Big wave peeling perfectly to the left.

El Niño | How it might affect our surf

It’s in everybody’s mouth: El Niño. The weather phenomenon occurring every two to seven years that likes to shake things up everything is making its way back into the spotlight. According to the WMO (World Meteorological Organisation), La Niña has ended after a three-year run, currently leaving the tropical Pacific in a neutral state (neither El Niño nor La Niña). This year we have a 60% chance that El Niño will start between May and July and a possibility of 80% that it starts between July and September as WMO experts updated.

Credit: Jeremy Bishop/unsplash

But what does it do exactly?

Well, think of it as Mother Nature’s version of a plot twist. It occurs when the waters of the Pacific Ocean around the equator become warmer than usual. On the coasts of Peru, the water temperature increases, resulting in fewer nutrients in the water and fewer fish for fisherpeople —which is how it was first noticed. The temperature shift is causing a domino effect that is changing atmospheric conditions and causing crazy weather patterns around the world.

So how does this affect our surf?

During an El Niño event, the Pacific Ocean becomes a bit wild. Strong winds that typically blow from east to west across the equatorial Pacific weaken, which has a profound impact on ocean currents. These weakened winds cause warmer water to slosh back towards the Americas, altering the normal patterns of ocean circulation. As a result, some surf spots can experience unusually warm water temperatures, leading to changes in wave patterns. 

Map showing the weather phenomenon El Niño.
Credit: NOAA/JPL

The effects of El Niño on surfing vary from region to region. In the Pacific Ocean, certain areas may experience a decrease in wave heights as wind patterns change and wave formation is disrupted. But the warm water can also fuel hurricanes in the central and eastern Pacific oceans. Other regions, such as parts of Central and South America, may experience larger and stronger waves. It’s as if the ocean is putting on a big show and demonstrating its unpredictability.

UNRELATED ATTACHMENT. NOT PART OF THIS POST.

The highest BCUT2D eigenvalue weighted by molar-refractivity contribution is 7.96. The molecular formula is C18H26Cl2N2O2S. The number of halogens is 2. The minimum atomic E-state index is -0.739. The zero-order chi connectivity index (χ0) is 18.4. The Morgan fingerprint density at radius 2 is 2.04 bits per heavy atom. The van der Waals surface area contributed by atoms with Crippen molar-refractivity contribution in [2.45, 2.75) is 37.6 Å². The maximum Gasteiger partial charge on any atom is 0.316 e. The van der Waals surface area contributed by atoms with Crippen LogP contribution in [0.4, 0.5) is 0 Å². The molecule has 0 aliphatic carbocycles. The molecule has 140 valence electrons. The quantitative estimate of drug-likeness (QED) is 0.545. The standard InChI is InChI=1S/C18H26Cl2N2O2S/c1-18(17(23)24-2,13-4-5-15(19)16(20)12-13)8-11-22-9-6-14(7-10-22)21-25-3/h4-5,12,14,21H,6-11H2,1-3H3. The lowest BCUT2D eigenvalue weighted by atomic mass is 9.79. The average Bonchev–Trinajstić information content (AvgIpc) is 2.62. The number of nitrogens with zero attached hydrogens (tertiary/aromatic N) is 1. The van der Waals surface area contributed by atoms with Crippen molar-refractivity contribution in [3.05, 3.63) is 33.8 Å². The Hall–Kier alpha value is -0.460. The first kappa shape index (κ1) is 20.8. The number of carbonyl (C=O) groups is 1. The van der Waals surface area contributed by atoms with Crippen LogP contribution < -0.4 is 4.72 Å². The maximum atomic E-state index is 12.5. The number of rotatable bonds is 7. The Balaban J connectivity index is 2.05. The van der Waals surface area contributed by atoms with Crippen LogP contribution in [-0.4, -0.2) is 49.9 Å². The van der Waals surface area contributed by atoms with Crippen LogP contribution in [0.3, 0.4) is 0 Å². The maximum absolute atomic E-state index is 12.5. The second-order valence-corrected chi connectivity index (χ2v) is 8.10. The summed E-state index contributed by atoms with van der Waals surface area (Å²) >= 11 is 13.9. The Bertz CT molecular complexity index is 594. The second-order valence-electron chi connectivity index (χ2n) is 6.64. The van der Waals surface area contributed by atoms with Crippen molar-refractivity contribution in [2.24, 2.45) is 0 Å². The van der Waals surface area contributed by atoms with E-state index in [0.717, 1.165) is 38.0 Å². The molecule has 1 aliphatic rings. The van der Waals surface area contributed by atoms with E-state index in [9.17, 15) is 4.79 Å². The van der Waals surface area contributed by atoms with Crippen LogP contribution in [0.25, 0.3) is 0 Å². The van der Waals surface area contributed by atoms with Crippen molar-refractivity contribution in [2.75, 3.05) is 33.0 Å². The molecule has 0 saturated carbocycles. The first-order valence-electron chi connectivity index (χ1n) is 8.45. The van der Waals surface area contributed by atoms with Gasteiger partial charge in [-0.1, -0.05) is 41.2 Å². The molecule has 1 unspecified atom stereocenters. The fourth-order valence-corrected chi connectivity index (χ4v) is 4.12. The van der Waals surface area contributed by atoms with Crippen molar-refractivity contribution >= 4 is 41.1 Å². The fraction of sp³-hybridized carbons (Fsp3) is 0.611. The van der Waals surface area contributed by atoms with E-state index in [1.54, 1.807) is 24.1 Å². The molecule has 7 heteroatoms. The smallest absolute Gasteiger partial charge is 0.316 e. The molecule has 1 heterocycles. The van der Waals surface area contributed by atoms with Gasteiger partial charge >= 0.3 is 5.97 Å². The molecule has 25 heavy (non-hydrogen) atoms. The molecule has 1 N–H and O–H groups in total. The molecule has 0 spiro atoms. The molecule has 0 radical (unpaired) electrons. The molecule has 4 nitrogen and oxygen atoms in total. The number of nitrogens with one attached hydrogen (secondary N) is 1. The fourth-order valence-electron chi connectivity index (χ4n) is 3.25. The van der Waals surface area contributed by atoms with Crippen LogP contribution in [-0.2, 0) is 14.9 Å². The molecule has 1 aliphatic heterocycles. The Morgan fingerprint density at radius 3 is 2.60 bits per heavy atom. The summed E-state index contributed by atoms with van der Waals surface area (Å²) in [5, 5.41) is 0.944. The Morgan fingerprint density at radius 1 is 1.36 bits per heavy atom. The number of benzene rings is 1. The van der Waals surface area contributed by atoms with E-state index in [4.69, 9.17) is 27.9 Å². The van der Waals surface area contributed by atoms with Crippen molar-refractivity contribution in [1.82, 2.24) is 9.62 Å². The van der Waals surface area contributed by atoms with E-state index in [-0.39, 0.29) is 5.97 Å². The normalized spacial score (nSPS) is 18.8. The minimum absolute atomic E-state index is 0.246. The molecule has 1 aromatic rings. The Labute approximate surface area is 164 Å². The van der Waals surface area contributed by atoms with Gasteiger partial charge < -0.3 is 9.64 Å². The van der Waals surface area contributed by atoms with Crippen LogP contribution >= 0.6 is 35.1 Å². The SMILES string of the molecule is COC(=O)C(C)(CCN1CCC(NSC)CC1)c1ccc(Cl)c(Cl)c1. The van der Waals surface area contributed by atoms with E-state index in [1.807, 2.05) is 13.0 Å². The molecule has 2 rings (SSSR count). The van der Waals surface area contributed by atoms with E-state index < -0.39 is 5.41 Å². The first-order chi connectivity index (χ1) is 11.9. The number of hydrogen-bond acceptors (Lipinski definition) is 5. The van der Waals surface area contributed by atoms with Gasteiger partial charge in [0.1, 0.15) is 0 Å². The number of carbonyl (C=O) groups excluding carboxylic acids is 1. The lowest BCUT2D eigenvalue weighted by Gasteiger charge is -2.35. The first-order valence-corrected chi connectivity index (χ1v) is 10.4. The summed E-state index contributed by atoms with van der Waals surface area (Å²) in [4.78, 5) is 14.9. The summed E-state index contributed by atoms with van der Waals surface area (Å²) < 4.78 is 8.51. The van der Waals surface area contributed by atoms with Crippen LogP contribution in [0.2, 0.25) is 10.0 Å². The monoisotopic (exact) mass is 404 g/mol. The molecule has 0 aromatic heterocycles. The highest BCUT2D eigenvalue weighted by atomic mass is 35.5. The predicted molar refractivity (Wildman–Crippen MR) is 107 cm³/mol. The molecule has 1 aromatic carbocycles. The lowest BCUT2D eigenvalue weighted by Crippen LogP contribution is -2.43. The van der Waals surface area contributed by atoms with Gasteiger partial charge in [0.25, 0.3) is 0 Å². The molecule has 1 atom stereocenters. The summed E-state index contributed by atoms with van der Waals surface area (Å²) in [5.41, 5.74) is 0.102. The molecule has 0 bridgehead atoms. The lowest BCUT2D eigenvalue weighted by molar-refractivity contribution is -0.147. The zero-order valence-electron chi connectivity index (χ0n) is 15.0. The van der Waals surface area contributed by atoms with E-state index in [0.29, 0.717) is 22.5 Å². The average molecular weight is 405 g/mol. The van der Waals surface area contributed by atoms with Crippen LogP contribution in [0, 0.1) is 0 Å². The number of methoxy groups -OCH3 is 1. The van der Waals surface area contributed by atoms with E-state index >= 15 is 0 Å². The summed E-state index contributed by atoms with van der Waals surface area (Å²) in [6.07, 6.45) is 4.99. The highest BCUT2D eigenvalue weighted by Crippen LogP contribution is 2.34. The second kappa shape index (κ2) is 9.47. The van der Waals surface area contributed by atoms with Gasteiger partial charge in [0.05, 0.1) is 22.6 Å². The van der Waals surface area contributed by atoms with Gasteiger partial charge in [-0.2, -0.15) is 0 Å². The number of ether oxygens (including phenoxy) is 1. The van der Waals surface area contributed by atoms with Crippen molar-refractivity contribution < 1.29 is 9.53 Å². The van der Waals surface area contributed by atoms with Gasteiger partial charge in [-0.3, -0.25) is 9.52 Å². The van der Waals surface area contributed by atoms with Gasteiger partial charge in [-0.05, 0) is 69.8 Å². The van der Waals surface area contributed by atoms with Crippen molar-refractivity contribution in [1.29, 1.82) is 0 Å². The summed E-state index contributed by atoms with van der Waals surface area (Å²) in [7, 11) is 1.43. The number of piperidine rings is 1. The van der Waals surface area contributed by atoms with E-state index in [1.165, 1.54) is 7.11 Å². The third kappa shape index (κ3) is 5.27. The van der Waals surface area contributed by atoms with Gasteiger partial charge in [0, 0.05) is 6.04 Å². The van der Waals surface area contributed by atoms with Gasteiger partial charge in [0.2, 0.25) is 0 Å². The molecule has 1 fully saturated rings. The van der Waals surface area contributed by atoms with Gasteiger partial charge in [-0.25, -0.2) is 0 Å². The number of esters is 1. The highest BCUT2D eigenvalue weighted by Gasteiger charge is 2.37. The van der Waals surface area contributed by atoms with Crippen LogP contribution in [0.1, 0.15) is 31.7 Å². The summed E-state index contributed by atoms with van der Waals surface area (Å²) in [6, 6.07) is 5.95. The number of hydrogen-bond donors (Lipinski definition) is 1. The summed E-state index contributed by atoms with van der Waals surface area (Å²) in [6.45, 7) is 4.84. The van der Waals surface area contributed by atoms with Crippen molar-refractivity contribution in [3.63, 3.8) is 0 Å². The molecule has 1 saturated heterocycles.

La niña

El Niño also has a rebellious sibling, La Niña, who also deserves a mention. La Niña occurs when the Pacific Ocean cools down, acting as a sort of reverse El Niño. This chilly sibling can have its own effects on surf conditions, often bringing more consistent and larger waves to certain areas. So, while El Niño may temporarily disrupt the surf scene, La Niña ensures that the mood doesn’t tip. When La Niña pays Europe a visit, she tends to bring colder and stormier winters, resulting in more favourable conditions for larger and more consistent waves. But we can think about this in a year or so. 

Impact on surfing in Europe

While El Niño and La Niña mostly affect countries around the Equator such as Central and South America, the Caribbean, Southeast Asia, and eastern and southern Africa, Europe feels it a little too. Not as much as the Pacific region, but it still leaves its mark. During an El Niño event, Europe often experiences milder winters with higher temperatures, which can translate to less intense storm systems in the North Atlantic. Consequently, this can lead to reduced wave activity along some European coastlines as the weather phenomenon hinders hurricane formation in the Atlantic Basin. The last three weeks waves were already absent in most parts of Europe leaving surfers hungry for waves. Might this be some first signs of El Niño?

Well, one thing is certain, the two weather events from mother nature disrupt our instincts of predicting waves, and spicing forecast reading up. Let’s see what this summer brings. And let’s not forget that the weather phenomena also bring flooding in some parts of the planet and drought in others. We are all in this together and let’s help with what we can. 

Further reading to nerd more into it: 

El Niño is now developing rapidly by Andrej Flis

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